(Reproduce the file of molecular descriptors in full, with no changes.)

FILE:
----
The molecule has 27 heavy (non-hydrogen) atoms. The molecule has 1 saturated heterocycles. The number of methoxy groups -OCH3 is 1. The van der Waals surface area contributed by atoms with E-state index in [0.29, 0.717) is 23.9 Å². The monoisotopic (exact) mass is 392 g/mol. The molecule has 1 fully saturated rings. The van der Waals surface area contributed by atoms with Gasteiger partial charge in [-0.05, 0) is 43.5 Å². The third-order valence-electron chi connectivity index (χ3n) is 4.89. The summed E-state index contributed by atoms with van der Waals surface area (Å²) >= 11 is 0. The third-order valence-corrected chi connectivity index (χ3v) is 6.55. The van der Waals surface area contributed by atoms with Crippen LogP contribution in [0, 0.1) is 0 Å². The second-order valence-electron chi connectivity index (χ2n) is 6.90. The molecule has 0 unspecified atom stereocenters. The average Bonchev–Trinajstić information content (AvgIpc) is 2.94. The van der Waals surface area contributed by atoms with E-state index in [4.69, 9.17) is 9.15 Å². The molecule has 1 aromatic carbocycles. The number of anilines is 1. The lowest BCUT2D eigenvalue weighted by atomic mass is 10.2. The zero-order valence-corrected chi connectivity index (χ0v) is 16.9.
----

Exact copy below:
The molecule has 27 heavy (non-hydrogen) atoms. The molecule has 1 saturated heterocycles. The number of methoxy groups -OCH3 is 1. The van der Waals surface area contributed by atoms with E-state index in [0.29, 0.717) is 23.9 Å². The monoisotopic (exact) mass is 392 g/mol. The molecule has 1 fully saturated rings. The van der Waals surface area contributed by atoms with Gasteiger partial charge in [-0.05, 0) is 43.5 Å². The third-order valence-electron chi connectivity index (χ3n) is 4.89. The summed E-state index contributed by atoms with van der Waals surface area (Å²) >= 11 is 0. The third-order valence-corrected chi connectivity index (χ3v) is 6.55. The van der Waals surface area contributed by atoms with Crippen LogP contribution in [0, 0.1) is 0 Å². The second-order valence-electron chi connectivity index (χ2n) is 6.90. The molecule has 0 unspecified atom stereocenters. The average Bonchev–Trinajstić information content (AvgIpc) is 2.94. The van der Waals surface area contributed by atoms with E-state index in [4.69, 9.17) is 9.15 Å². The molecule has 1 aromatic carbocycles. The number of anilines is 1. The lowest BCUT2D eigenvalue weighted by atomic mass is 10.2. The zero-order valence-corrected chi connectivity index (χ0v) is 16.9.